The same year Joshua Judges Ruth was released, Lovett’s side career as a quirky film and television character actor was launched via an appearance in Robert Altman’s The Player. It was a small part, but it landed him roles in a handful of the acclaimed director’s subsequent films — and a whirlwind romance, elopement, and 22-month marriage to Hollywood superstar Julia Roberts. Smack in the middle of arguably the most high-profile period of his life (albeit cast as that weird-looking country singer with the funny hair married to America’s sweetheart), Lovett issued the second best album of his career: I Love Everybody [Curb/MCA, 1994]. His absolute best record, The Road to Ensenada [Curb/MCA, 1996], was released in the immediate aftermath of his divorce.
I Love Everybody is double-stuffed with goodness: 18 songs clocking in at a little shy of an hour, and not a dud in the bunch. The publishing on four of the songs dates back to 1983, three years before Lovett’s debut, and a fifth is stamped 1989, but nothing about the album suggests a songwriter desperately digging through his back pages for material. This is the work of an artist operating at peak confidence, unafraid to mix sublime beauty (“Old Friend,” “Just the Morning”) with unabashed absurdity (“Penguins”) and a wicked sense of humor on par with prime Randy Newman (“Creeps Like Me,” “Skinny Legs”). And although strings are used tastefully throughout, the Large Band mostly sits this one out, leaving the focus entirely on Lovett the songwriter. His style may not be for the proverbial “everybody,” but song for song, there’s really no other album in his catalog that better captures his peculiar wit and offbeat charm. As such, it’s an ideal starting point for Lovett newcomers — and a worthy appetizer for his masterpiece.
Because of the timing of its release, The Road to Ensenada has on occasion been referred to as Lovett’s “divorce album”; but you’ll find none of the bitter baggage that usually comes with that particular term. There are sad songs here, and reflections on lovers and friends missing connections and drifting apart, but there’s also humor in spades and the kind of melodies that can’t help but carry as much ebullient hope as resigned heartbreak. It also plays to all of his varied stylistic strengths with dazzling dexterity and seamless flow, effortlessly moving from clever country (“Don’t Touch My Hat”) to sly lounge (“Her First Mistake”) to soaring, irresistibly catchy Americana pop (“Fiona,” “Private Conversation”) to full-on, feel-good swing (“That’s Right (You’re Not from Texas)”). Every song here is a gem, but the title track is the real pièce de résistance, with eloquent verses cloaked in mystery and a stark refrain that cuts through the beautifully mournful melody like a serrated knife to the heart: “As you walk and as you breathe/You ain’t no friend to me.” It’s a devastating climax and far and away the finest song in Lovett’s canon, but his gentleman’s instincts keep him from walking away after delivering his sucker punch. Instead, he chases the sting of “Ensenada” with a hidden track, “The Girl in the Corner,” that closes the album on a touchingly redemptive note of hope.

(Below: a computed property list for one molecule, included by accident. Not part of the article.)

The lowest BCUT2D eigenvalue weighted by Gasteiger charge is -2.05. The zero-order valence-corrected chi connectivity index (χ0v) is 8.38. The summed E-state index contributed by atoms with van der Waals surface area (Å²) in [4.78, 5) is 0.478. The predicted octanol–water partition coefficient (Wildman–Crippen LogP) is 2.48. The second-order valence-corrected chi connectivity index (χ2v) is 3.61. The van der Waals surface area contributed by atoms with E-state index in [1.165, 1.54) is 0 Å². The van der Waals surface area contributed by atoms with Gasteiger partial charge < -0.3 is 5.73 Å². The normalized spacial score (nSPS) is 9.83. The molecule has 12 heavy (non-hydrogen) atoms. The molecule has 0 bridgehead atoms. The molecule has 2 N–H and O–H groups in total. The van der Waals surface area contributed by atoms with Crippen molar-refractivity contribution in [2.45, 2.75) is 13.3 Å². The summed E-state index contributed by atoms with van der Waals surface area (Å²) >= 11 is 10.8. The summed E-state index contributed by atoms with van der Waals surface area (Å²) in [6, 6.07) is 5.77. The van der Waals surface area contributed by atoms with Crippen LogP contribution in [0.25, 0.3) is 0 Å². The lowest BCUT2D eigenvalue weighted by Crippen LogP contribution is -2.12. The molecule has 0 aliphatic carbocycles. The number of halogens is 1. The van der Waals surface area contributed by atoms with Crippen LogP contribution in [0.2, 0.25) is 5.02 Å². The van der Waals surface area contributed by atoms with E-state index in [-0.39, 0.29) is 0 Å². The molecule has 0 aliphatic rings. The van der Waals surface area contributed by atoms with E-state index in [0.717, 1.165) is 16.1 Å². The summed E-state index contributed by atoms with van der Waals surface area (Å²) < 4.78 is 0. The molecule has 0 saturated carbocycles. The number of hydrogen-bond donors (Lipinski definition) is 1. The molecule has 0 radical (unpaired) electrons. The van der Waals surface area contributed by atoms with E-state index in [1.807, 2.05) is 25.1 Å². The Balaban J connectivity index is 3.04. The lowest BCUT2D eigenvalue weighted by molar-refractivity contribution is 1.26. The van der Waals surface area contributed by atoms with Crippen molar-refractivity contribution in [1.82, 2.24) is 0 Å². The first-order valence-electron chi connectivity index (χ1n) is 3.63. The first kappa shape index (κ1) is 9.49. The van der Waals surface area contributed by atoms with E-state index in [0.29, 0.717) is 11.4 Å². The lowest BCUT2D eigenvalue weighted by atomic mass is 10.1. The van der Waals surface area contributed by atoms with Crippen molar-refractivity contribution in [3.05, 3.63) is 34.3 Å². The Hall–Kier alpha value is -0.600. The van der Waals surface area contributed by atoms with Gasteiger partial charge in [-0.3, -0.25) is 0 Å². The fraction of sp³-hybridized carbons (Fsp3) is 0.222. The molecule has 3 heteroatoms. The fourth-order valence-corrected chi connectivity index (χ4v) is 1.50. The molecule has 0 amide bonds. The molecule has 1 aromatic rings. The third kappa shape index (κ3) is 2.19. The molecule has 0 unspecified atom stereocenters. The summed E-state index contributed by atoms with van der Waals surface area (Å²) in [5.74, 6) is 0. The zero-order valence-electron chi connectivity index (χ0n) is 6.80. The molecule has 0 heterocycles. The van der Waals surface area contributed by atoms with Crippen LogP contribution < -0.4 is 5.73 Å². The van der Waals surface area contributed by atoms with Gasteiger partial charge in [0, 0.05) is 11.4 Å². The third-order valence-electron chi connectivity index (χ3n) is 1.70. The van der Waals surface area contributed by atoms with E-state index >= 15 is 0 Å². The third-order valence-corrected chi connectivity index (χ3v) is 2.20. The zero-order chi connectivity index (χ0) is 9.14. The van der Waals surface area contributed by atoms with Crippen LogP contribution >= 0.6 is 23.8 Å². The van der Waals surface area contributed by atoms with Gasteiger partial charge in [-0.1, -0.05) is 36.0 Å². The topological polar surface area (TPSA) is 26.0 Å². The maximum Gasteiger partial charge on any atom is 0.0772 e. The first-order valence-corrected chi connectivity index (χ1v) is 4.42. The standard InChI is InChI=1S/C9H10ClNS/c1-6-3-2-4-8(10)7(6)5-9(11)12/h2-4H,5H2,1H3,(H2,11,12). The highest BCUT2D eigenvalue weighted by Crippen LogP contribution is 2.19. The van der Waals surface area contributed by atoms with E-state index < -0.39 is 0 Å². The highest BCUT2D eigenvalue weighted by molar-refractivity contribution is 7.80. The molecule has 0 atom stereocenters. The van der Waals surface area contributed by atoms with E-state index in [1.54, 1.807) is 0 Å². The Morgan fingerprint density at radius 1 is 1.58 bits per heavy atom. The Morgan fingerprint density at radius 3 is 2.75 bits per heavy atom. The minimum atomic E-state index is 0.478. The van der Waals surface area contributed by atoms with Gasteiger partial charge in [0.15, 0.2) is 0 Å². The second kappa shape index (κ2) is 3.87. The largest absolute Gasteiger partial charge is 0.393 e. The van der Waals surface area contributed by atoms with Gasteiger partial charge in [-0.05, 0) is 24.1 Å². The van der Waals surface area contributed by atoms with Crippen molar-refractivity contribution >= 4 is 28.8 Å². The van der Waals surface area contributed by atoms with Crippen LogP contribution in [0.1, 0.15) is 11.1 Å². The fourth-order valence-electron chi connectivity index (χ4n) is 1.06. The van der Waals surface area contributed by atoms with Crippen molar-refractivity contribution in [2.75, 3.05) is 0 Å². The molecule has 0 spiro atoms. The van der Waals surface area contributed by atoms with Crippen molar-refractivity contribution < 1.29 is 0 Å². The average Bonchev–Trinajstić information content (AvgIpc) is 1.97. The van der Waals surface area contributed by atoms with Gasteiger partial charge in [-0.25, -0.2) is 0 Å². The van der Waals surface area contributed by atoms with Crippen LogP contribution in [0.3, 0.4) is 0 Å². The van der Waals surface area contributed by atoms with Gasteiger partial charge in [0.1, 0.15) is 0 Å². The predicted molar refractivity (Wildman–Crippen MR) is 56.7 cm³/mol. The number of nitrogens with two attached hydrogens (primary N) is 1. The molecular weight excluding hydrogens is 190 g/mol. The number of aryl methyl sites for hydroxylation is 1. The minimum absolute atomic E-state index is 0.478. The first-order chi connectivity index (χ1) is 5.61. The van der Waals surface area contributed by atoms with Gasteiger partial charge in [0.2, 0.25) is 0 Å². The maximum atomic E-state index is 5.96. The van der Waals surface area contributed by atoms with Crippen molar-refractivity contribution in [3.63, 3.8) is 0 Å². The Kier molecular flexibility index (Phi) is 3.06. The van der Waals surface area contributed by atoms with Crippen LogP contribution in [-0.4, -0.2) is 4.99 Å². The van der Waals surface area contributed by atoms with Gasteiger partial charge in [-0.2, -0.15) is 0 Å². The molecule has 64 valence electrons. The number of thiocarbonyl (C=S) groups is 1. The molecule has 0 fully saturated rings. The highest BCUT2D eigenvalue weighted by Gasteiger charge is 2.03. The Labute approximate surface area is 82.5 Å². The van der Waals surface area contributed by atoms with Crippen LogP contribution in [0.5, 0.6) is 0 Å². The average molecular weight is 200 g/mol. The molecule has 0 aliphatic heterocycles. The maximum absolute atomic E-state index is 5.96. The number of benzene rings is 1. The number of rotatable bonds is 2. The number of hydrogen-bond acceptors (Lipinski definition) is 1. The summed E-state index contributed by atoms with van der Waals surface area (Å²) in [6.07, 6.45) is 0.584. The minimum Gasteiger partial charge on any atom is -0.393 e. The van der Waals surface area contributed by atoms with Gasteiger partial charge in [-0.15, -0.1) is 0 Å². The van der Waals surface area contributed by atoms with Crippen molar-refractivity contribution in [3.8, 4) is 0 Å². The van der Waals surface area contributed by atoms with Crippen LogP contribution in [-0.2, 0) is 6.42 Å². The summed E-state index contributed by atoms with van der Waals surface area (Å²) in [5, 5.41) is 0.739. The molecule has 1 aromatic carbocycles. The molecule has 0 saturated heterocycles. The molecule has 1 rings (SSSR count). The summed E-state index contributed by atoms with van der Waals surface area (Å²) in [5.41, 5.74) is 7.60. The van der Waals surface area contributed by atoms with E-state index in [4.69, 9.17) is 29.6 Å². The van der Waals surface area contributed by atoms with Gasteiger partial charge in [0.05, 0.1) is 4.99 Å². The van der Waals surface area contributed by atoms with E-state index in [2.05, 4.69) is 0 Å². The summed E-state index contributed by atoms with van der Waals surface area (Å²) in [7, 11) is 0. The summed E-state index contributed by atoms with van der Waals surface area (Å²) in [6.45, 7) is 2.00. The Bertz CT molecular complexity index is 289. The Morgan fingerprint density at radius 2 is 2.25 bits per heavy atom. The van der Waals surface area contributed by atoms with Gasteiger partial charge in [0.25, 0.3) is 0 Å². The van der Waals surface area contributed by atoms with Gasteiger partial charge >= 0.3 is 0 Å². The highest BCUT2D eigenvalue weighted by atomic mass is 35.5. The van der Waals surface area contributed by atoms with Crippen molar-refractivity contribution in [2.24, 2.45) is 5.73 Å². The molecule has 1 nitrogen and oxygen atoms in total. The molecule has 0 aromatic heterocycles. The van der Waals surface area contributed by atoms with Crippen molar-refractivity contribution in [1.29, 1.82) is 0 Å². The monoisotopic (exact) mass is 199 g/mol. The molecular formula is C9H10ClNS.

The Road to Ensenda didn’t yield any major hit singles, but it did land Lovett a Grammy for Best Country Album. His next album of original material would be a long time coming, though — seven years. In the interim, he released an ambitious double CD tribute to his favorite fellow Texas songwriters (both mentors and peers), Step Inside This House [Curb/MCA, 1998], and his first live album, Live in Texas [Curb/MCA, 1999]. The former is a worthy follow-up to Ensenada and as essential as anything in his catalog, with sterling interpretations of songs by Steven Fromholz (“Bears,” “Texas Trilogy”), Townes Van Zandt (“Lungs,” “Flyin’ Shoes,” “Highway Kind,” “If I Needed You”), Eric Taylor (“Memphis Midnight/Memphis Morning”), Vince Bell (“I’ve Had Enough”), Walter Hyatt (“Teach Me About Love,” “Babes in the Woods,” “Lonely in Love,” “I’ll Come Knockin’”), Willis Alan Ramsey (“Sleepwalking”), David Rodriguez (“Ballad of the Snow Leopard and the Tanqueray Cowboy”), Michael Martin Murphey (“More Pretty Girls than One”), Robert Earl Keen (“Rollin’ By”), and — perhaps most memorably, Guy Clark (“Step Inside this House,” which Clark had never recorded). It’s a monumental labor of love, right down to the thick booklet of lyrics and classy black-and-white photos of Lovett with many of the featured writers. In contrast, Live in Texas feels like a breezy stopgap; the performances are top-notch and the sound is perfect, but the setlist favors selections from his Large Band-centric early years at the expense of almost anything from I Love Everybody and Ensenada, save for “Penguins” and “That’s Right (You’re Not from Texas).” Overall, it’s a pleasant addition to the catalog, and newbies and casual fans certainly won’t find much to quibble over, but connoisseurs of Lovett’s ’90s songbook are bound to feel shortchanged.
After a mostly instrumental and quickly forgettable soundtrack for Robert Altman’s Dr. T & the Women [Curb/MCA/Artisan, 2000], a passable greatest-hits set (Anthology Volume One: Cowboy Man [Curb/MCA, 2001], which tacked on a couple of new tracks but again skipped over his ’90s output), and a collection of cover songs culled form other soundtracks (Smile: Songs from the Movies [Curb/MCA, 2003]), Lovett at long last returned with an album of new songs: My Baby Don’t Tolerate [Curb/Lost Highway, 2003]. Although not without a few characteristic detours (including a cover of Blaze Foley’s “Election Day” and a pair of showy gospel tunes at the end), it’s his most straight-ahead country record since his debut — a fact borne out by its climb to No. 7 on Billboard’s Country Albums Chart (at that point, a career high matched only by his live album and bested only his next outing, which would hit No. 2). Regardless of chart success, though, it’s at best merely a good Lovett record overshadowed by great ones; songs like “Cute as a Bug,” “Truck Song,” and “San Antonio Girl” all sound tailor-made for singing along with while driving down country roads, but the poet of Pontiac through Ensenada still seems out to lunch. Only the bluesy title track, the lovely “In My Own Mind” and the moody, heavy-hearted “Working Too Hard” come close to reaching his usual high standard.